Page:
With all those appliances, Hurt easily could’ve gotten lost. However, he evokes real feeling as Merrick and allows the role to become much more engaging than could’ve been the case.

It also helps that Lynch largely avoids potentially preachy tendencies. Elephant reminds us what the smallest moments of kindness can mean to someone in need, and it gently encourages to be better people.

Arguably the best movie David Lynch ever made, The Elephant Man endures as a humane classic. Deep, rich and heartbreaking, the film cuts to the core.


The Disc Grades: Picture C-/ Audio B-/ Bonus C+

The Elephant Man appears in an aspect ratio of approximately 2.35:1 on this single-sided, double-layered DVD; the image has been enhanced for 16X9 televisions. This became a lackluster picture at best.

Sharpness varied. Most scenes came across as fairly soft and indistinct, though close-ups provided acceptable delineation.

Minor instances of jagged edges and shimmering occurred, and I saw moderate edge haloes. In terms of print flaws, the film came with a few specks, vertical lines and marks, but not many. Some archival footage suffered from various defects, but I didn’t factor those into my rating.

Dark elements looked a bit inky, and shadows were too dense. The image was good enough for a “C-“, but that was it.

As for the film’s remixed Dolby Digital 5.1 soundtrack, it seemed satisfactory. Given the movie’s scope, the soundscape didn’t come with much to do, but it expanded horizons reasonably well.

This mostly meant ambience, especially in crowd shots. Music also demonstrated breadth. Nothing here dazzled in terms of the soundfield, but it felt fine for the material.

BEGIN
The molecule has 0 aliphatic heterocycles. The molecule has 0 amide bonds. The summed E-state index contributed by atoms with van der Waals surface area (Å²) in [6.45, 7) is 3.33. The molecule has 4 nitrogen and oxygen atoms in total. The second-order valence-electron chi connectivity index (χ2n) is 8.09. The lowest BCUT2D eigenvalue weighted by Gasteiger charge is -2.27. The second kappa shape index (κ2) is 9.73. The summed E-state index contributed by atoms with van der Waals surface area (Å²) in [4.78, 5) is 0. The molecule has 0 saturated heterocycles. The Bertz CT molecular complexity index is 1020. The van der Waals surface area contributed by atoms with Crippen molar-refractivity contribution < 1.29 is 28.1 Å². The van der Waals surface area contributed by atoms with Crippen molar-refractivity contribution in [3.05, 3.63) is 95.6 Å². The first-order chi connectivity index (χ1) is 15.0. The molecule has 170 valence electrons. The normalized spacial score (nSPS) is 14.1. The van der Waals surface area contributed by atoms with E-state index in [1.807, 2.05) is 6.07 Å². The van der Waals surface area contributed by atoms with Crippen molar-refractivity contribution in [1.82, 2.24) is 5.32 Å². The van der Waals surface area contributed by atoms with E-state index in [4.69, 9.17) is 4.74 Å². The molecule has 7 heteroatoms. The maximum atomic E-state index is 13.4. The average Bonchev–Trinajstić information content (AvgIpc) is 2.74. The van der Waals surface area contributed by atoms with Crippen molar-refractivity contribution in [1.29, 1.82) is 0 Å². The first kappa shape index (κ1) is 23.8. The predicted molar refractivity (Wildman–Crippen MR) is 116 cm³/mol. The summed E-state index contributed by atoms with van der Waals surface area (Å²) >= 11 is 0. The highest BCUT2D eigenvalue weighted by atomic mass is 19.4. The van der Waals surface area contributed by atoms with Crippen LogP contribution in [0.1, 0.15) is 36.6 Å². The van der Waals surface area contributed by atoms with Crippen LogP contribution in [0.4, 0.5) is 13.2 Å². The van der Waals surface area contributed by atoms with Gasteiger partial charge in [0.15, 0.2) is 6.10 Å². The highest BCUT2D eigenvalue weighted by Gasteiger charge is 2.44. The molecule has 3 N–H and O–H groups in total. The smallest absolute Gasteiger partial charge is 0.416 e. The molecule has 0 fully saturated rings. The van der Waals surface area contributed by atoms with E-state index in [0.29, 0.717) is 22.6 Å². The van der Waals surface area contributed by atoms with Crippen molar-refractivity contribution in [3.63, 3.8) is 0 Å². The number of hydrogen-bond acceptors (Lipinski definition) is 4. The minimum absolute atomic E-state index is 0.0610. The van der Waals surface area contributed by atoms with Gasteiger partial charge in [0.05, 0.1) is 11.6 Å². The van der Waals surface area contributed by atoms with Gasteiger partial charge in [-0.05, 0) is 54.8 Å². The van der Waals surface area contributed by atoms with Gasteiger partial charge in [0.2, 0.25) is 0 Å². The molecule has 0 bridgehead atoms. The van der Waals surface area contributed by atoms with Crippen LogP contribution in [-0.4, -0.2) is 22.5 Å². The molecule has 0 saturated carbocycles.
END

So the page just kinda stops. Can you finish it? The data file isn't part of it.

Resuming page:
Audio quality appeared positive for its age. Music demonstrated nice range and impact, while effects seemed accurate and clean.

Speech could feel a bit edgy at times, but the lines were mostly concise, and they remained intelligible. Nothing here excelled, but the mix seemed fine for this story and its era.

A handful of extras appear here, and The Elephant Man Revealed runs 29 minutes, 59 seconds. It brings comments from producer Jonathan Sanger, executive producer Mel Brooks, director of photography Freddie Francis, makeup designer/creator Christopher Tucker, and actor John Hurt.

“Revealed” looks at the project’s roots and development, cast and performances, photography, makeup effects, and general thoughts. Despite the notable absence of David Lynch and Anthony Hopkins, this becomes an informative overview.

Christopher Tucker’s Workshop spans two minutes, 40 seconds and presents a look at the movie’s makeup effects. He guides us through some of his creations in this short but interesting tour.

In addition to the film’s trailer, we end with a Narrated Photo Gallery. It goes for four minutes, 25 seconds and shows behind the scenes photos accompanied by comments from Tucker. It’s too bad we don’t get a video look at the application of the “Elephant Man” makeup but this still becomes a quality examination.

Given the subject matter and David Lynch’s reputation, one might expect The Elephant Man to present a dark, grotesque experience. Instead, Lynch brings surprising subtlety to the project and makes it a moving investigation of humanity. The DVD comes with pretty good audio and some worthwhile supplements but picture proves subpar. The movie remains a quality project but the DVD doesn’t serve it especially

Viewer Film Ratings: 4 Stars Number of Votes: 1